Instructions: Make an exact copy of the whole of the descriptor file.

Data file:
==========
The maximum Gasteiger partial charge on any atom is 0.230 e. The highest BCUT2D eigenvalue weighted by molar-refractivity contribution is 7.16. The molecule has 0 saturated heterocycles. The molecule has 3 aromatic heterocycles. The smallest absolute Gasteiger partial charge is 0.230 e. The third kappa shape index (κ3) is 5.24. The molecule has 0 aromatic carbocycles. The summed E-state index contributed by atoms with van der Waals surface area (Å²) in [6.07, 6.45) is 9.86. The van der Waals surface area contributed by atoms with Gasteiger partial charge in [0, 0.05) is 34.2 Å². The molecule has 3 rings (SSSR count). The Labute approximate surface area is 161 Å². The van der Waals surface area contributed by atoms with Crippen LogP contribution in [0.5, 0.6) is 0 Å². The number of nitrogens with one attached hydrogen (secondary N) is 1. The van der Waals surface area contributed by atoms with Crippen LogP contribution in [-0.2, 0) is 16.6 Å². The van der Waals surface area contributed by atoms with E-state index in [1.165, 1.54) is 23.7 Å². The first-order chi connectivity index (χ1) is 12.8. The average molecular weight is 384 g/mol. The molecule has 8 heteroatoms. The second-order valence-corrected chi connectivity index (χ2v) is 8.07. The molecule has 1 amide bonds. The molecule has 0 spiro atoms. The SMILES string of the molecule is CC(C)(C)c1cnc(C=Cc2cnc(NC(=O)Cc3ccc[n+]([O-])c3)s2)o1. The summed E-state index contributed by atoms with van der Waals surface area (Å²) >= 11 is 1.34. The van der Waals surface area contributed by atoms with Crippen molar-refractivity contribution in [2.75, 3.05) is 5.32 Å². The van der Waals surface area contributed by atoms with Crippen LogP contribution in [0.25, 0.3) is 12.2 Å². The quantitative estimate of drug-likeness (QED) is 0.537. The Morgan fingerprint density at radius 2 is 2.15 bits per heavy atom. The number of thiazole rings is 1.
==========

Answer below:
The maximum Gasteiger partial charge on any atom is 0.230 e. The highest BCUT2D eigenvalue weighted by molar-refractivity contribution is 7.16. The molecule has 0 saturated heterocycles. The molecule has 3 aromatic heterocycles. The smallest absolute Gasteiger partial charge is 0.230 e. The third kappa shape index (κ3) is 5.24. The molecule has 0 aromatic carbocycles. The summed E-state index contributed by atoms with van der Waals surface area (Å²) in [6.07, 6.45) is 9.86. The van der Waals surface area contributed by atoms with Gasteiger partial charge in [0, 0.05) is 34.2 Å². The molecule has 3 rings (SSSR count). The Labute approximate surface area is 161 Å². The van der Waals surface area contributed by atoms with Crippen LogP contribution in [0.5, 0.6) is 0 Å². The number of nitrogens with one attached hydrogen (secondary N) is 1. The van der Waals surface area contributed by atoms with Crippen LogP contribution in [-0.2, 0) is 16.6 Å². The van der Waals surface area contributed by atoms with E-state index in [1.165, 1.54) is 23.7 Å². The first-order chi connectivity index (χ1) is 12.8. The average molecular weight is 384 g/mol. The molecule has 8 heteroatoms. The second-order valence-corrected chi connectivity index (χ2v) is 8.07. The molecule has 1 amide bonds. The molecule has 0 spiro atoms. The SMILES string of the molecule is CC(C)(C)c1cnc(C=Cc2cnc(NC(=O)Cc3ccc[n+]([O-])c3)s2)o1. The summed E-state index contributed by atoms with van der Waals surface area (Å²) >= 11 is 1.34. The van der Waals surface area contributed by atoms with Crippen molar-refractivity contribution in [2.75, 3.05) is 5.32 Å². The van der Waals surface area contributed by atoms with Crippen LogP contribution in [0.25, 0.3) is 12.2 Å². The quantitative estimate of drug-likeness (QED) is 0.537. The Morgan fingerprint density at radius 2 is 2.15 bits per heavy atom. The number of thiazole rings is 1.